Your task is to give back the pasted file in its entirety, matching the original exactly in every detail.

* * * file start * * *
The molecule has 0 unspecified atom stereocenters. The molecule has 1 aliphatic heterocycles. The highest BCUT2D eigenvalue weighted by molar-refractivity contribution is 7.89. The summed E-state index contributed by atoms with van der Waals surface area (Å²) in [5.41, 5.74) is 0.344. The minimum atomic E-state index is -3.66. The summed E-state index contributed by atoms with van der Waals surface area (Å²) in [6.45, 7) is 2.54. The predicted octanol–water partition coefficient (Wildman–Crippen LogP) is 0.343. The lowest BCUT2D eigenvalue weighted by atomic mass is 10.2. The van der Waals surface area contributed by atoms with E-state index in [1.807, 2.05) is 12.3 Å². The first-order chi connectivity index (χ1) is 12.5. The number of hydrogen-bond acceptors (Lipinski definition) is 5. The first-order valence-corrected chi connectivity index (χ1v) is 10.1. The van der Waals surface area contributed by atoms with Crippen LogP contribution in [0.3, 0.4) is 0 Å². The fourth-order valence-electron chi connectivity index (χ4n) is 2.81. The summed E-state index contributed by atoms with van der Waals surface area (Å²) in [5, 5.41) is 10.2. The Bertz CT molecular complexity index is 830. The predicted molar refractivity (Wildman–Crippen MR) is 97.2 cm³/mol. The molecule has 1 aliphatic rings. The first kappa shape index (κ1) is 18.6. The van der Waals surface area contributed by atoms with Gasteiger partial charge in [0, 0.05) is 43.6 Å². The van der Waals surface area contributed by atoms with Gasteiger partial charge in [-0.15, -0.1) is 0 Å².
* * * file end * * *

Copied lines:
The molecule has 0 unspecified atom stereocenters. The molecule has 1 aliphatic heterocycles. The highest BCUT2D eigenvalue weighted by molar-refractivity contribution is 7.89. The summed E-state index contributed by atoms with van der Waals surface area (Å²) in [5.41, 5.74) is 0.344. The minimum atomic E-state index is -3.66. The summed E-state index contributed by atoms with van der Waals surface area (Å²) in [6.45, 7) is 2.54. The predicted octanol–water partition coefficient (Wildman–Crippen LogP) is 0.343. The lowest BCUT2D eigenvalue weighted by atomic mass is 10.2. The van der Waals surface area contributed by atoms with E-state index in [1.807, 2.05) is 12.3 Å². The first-order chi connectivity index (χ1) is 12.5. The number of hydrogen-bond acceptors (Lipinski definition) is 5. The first-order valence-corrected chi connectivity index (χ1v) is 10.1. The van der Waals surface area contributed by atoms with Crippen LogP contribution in [0.3, 0.4) is 0 Å². The fourth-order valence-electron chi connectivity index (χ4n) is 2.81. The summed E-state index contributed by atoms with van der Waals surface area (Å²) in [5, 5.41) is 10.2. The Bertz CT molecular complexity index is 830. The predicted molar refractivity (Wildman–Crippen MR) is 97.2 cm³/mol. The molecule has 1 aliphatic rings. The first kappa shape index (κ1) is 18.6. The van der Waals surface area contributed by atoms with Gasteiger partial charge in [0, 0.05) is 43.6 Å². The van der Waals surface area contributed by atoms with Gasteiger partial charge in [-0.15, -0.1) is 0 Å².